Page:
10 April 2018
Out of all the numerous events there were, I decided to go to the 3rd Annual Phil Patton Lecture featuring Natasha Jen and Khoi Vinh. I chose this event particularly because the lecture topic, “Designer as Critic” seemed interesting and caught my appeal. Another plus were the featured speakers. Natasha Jen is an award-winning designer, faculty member at SVA, and partner at the world’s largest design agency, Pentagram. Khoi Vinh is a Principal Designer at Adobe, previous design director for the New York Times, and author of subtraction.com, a blog about design, technology, and culture.
The event was located at the SVA Beatrice Theatre at 333 W 23rd Street. The space was fairly small but large enough to have an engaging experience. The center stage is close to the audience. The way this lecture worked was that Natasha Jen presented her argument along with a projected presentation, and then Khoi Vinh presented a counter-argument. After the two presented their cases, they both came to center stage and answered questions led by moderator, Adam Harrison Levy, Faculty Member, SVA MA Design Research. Following this discussion was a Q&A from the audience but was ultimately cut short due to time.
From Natasha Jen’s point of view, she feels that designers should not be design critics. Her definition of a critic and the role of a critic is that it requires special, intellectual rigor. To be a critic is not something every designer can do or should do. As designers, we make and create things, whereas, critics are the observers. They assess the work that designers make. She also went on in saying that, “As a maker, there is a kind of closeness not only to your own work but also to the feel itself that is not healthy for a maker to function as a critic.” I completely agree with her point that as designers we should not critical of design because we have knowledge of what to do and what not to do as makers. Also, I understand the feeling of being close to your work. It is hard and in her case “unhealthy” because you then become very one-sided and limit yourself from a multitude of other possibilities.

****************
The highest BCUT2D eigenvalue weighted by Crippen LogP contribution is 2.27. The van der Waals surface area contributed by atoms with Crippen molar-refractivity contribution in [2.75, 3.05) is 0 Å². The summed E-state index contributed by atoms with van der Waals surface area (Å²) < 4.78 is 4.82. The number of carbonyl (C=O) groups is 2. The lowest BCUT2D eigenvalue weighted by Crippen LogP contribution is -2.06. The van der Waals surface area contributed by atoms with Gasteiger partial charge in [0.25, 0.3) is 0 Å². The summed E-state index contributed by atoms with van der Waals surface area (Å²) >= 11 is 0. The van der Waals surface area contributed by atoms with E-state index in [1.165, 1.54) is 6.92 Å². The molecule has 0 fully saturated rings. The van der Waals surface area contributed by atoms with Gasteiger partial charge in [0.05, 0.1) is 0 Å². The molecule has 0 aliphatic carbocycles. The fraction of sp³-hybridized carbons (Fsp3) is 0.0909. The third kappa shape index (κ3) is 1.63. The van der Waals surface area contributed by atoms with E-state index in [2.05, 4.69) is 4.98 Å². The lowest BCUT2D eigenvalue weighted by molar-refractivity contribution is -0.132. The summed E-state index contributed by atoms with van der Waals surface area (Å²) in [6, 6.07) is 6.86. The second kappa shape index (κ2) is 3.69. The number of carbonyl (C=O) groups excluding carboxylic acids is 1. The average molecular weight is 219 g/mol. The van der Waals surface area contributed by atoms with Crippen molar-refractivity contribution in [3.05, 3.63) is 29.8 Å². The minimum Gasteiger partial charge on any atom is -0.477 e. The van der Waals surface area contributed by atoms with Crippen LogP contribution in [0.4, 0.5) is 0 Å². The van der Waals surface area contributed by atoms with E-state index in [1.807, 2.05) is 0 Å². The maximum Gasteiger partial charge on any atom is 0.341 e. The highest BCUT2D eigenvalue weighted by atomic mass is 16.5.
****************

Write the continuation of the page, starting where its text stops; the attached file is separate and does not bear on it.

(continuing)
On the other hand, you have Khoi Vinh’s point of view. He believes that designers are most comfortable defining design to one another, to those who already have the understanding and vocabulary of the world of design, which in turn has worked against us. He stated that, “They’ve limited our opportunities, the chances we get to contribute to the full extent of our ability and they’ve limited our capacity to fulfill designs true potential as the world changing force that we’ve all been insisting that it can be.” In terms of design thinking, it doesn’t matter to him whether or not it leads to bad designs. What is most important to him is whether design thinking, “helps broaden the language of design, if It helps expand the community of design, if it helps build a world where people understand design better than they do today.” Vinh closes his argument with a question, “What do we want design to be?” Honestly, I have to give it to Vinh. In this field, we are very secluded in the sense that we care more about ourselves, what we see, what our peers see but not what non-designers see. We have limited our knowledge and understanding of design to the outside world. This has opened my eyes and made me realize that I want to become a designer embraces others, that people can understand and connect with.
At the end of the lecture, I got to speak with both Khoi Vinh and Natasha Jen. As nervous as I was, I don’t feel like I made a complete fool out of myself. I asked Khoi about his creative process when it came to design, what he did to get himself out there in the field, and whether there were currently any internship opportunities available at Adobe. Overall, he was very informative and polite. He didn’t carry his business card on him and neither did Natasha Jen. However, he did tell me his email. As much as I was looking forward to receiving a business card from them, it wasn’t a complete bust. I got to speak to two very influential designers in the field and gained a new perspective on things. I’d say this experience was a win/win. It got me out of my comfort zone of going up and talking to people as well as a learning experience.